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Students with the Marine Corps Communication-Electronics School march to the 18th green at the Professional Golfers’ Association of America Tour West in La Quinta, Calif., Jan. 18, during the Humana Challenge Military Appreciation Day. During the ceremony, active-duty service members and veterans were acknowledged for their service, and a mortgage-free home was presented to a wounded combat veteran. (Official Marine Corps Photo By Lance Cpl. Kasey Peacock/Released)

Photo by Lance Cpl. Kasey Peacock

Golf tournament hosts Combat Center Marines

18 Jan 2014 | Lance Cpl. Kasey Peacock

As spectators look on in anticipation of the next shot, signs begin to appear above the noise reading, “quiet please.” The crowd goes silent as the next golfer steps up to the tee. During that 1-2 minutes of silence, thoughts race through fans minds. Is he going to slice it? Can he reach the green from here? Is this person in the race for a victory?

With the last sound heard among the crowd being a loud ‘tink’ before an epic eruption, a small wave from the professional signifies another shot taken at the Professional Golfers’ Association of America Tour in La Quinta, Calif., Saturday.

On this particular day, golf is not the only thing on the agenda. The Humana Corporation partnered with the Bill, Hillary and Chelsea Clinton Foundation, who sponsor this annual Humana Challenge tournament, promoted values and benefits of good health and sustainable well-being to help people live life to the fullest.

With the undertone of health and wellbeing, military appreciation was also highlighted as Combat Center Marines and military veterans throughout Southern California were invited to attend a Military Appreciation Day.

“We’re proud to support the men and women of the U.S. Armed Forces and their families,” said Gino Lamont, news anchor, KMIR News Palm Springs. “We can’t give enough thanks for the priceless gift of freedom, and that is why we recognize everything that service members do.”

During the appreciation day, more than 50 Marines with the Marine Corps Communication-Electronics School and military veterans received complimentary tournament admission. At the tournament, a tent was set up where the Marines and veterans could enjoy a free meal while watching the tournament.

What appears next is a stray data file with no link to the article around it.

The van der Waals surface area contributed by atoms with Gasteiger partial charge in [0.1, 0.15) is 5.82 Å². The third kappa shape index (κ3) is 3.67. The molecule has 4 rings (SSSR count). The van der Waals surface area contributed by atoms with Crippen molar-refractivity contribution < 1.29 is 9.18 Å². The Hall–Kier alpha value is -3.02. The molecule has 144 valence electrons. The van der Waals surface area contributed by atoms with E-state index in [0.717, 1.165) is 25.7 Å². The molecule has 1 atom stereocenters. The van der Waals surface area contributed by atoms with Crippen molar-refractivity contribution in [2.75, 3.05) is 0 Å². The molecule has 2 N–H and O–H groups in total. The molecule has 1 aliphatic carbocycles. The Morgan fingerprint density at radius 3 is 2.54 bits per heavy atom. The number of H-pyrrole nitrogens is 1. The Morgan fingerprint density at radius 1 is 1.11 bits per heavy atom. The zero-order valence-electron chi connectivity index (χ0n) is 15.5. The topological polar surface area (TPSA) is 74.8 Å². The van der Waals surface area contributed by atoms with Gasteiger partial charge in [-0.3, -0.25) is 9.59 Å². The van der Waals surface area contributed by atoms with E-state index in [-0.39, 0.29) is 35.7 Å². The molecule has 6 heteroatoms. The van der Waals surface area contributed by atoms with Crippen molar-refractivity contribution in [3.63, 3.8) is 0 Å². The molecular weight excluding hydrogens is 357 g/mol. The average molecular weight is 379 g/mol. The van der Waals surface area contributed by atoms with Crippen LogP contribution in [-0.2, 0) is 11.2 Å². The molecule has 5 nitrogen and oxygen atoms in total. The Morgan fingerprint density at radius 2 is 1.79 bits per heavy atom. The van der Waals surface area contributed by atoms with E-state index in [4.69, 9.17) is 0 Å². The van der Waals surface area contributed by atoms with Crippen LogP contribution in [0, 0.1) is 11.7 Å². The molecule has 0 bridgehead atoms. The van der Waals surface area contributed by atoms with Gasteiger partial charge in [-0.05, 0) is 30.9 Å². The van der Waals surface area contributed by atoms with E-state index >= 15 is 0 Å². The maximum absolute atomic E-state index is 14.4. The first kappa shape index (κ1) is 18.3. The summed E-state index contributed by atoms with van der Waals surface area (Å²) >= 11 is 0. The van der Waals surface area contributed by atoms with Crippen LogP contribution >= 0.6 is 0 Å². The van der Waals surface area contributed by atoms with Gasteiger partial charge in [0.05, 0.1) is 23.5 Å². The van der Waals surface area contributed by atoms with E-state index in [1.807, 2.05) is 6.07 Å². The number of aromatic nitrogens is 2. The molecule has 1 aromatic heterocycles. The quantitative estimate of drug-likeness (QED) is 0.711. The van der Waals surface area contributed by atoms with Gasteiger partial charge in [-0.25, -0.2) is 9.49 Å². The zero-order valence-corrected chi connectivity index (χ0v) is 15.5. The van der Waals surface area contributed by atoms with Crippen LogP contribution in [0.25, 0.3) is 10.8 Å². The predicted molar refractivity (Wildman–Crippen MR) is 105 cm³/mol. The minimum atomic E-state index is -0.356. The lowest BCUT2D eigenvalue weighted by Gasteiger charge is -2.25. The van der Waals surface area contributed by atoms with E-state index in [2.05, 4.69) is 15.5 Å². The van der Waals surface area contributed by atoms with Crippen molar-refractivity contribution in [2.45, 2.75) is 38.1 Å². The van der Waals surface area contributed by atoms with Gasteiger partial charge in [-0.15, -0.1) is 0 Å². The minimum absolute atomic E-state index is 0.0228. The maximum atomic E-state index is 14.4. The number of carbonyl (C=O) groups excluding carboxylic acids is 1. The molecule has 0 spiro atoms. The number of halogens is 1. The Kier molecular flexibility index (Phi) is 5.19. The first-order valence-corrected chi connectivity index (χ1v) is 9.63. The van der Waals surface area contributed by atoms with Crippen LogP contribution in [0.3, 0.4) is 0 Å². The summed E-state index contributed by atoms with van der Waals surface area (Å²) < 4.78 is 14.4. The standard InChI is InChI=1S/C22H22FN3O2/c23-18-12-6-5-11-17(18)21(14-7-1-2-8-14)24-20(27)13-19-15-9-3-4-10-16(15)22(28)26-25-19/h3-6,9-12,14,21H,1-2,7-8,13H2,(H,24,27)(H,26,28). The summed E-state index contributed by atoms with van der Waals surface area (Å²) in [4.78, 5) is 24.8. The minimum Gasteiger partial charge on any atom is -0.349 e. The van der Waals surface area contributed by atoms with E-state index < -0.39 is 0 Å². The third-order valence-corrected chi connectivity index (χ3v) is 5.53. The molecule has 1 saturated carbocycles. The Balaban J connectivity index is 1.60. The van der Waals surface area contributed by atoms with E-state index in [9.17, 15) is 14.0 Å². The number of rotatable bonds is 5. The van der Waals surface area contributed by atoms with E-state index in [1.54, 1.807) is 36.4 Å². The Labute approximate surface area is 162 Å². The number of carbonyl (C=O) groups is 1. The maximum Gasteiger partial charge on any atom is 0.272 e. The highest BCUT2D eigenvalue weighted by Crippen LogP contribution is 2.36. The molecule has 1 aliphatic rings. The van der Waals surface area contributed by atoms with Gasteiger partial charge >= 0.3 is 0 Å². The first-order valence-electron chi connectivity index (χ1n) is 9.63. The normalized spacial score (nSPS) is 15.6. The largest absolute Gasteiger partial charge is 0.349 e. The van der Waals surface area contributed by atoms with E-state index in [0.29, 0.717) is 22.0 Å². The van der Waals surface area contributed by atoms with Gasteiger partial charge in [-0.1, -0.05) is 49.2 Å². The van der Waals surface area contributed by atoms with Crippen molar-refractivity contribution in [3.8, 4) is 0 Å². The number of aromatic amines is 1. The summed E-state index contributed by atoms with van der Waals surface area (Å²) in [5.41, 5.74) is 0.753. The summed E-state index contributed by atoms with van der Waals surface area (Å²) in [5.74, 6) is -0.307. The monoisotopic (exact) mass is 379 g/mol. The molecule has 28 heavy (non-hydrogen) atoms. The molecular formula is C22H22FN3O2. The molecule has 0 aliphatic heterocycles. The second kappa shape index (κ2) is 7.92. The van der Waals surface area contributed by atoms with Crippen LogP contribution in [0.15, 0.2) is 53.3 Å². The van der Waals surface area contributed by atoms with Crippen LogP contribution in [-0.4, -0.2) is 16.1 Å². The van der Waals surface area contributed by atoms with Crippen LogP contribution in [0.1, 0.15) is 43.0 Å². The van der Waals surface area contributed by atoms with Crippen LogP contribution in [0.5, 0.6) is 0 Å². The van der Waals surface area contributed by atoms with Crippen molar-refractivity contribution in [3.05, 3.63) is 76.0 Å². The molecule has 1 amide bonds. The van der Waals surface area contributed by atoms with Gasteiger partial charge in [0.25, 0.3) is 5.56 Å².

Upon completion of the days round of golf, a military-appreciation ceremony was held on the 18th green of the course, where students and staff with MCCES formed and presented the colors.

While the Humana Corporation acknowledged all the Marines and veterans in attendance, a special gift was presented to a wounded combat veteran at the end of the ceremony.

A mortgage-free home in Indio, Calif., was presented to former Army Staff Sgt. Roberto Flores after his efforts in Afghanistan left him paralyzed from the waist down.

“I can’t thank the military enough for all they have done, and continue to do,” said Flores. “My wife, son and I can’t thank all the organizations involved enough for presenting us with this home.”

The event, which honored all members of the Armed Forces and their families for the sacrifices they have made, also featured a Douglas C-47 Skytrain aircraft flyover during the ceremony.

“The Humana Challenge, formerly the Bob Hope Classic, has a wonderful history of honoring our nation’s true heroes,” said Tim McClain, Humana President of Government Business. “Given Bob Hope’s legacy and devotion to entertaining military troops, it is fitting to dedicate a day to honoring military personnel and their families. We are proud to grow this tradition by donating a 100 percent, mortgage-free home to a local veteran injured during combat, in conjunction with Military Warriors Support Foundation, for the second year in a row.”

For the MCCES students, the opportunity to be a part of something so charitable and extraordinary will leave a lasting impression on the rest of their careers and lives, according to Pvt. Andrew Yerkey, student, MCCES.

“I think this was a fantastic opportunity for me, and I enjoyed every part of it,” said Yerkey. “Everyone was very welcoming and respectful to all of us. Events like these make me want to be better and more motivated to go farther with my career.”

Events like these that bring the community closer together with the military build the grounds for a better relationship between the two, according to Sgt. Cory Smith, ground-radio repairman, MCCES.

“We are lucky here in Twentynine Palms to be able to get out with the community and do events like these,” Smith said. “I noticed that a lot of people stayed after the tournament to watch the ceremony, and that is why we do things like this, to bring everyone closer together.”

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Marine Corps Air Ground Combat Center Twentynine Palms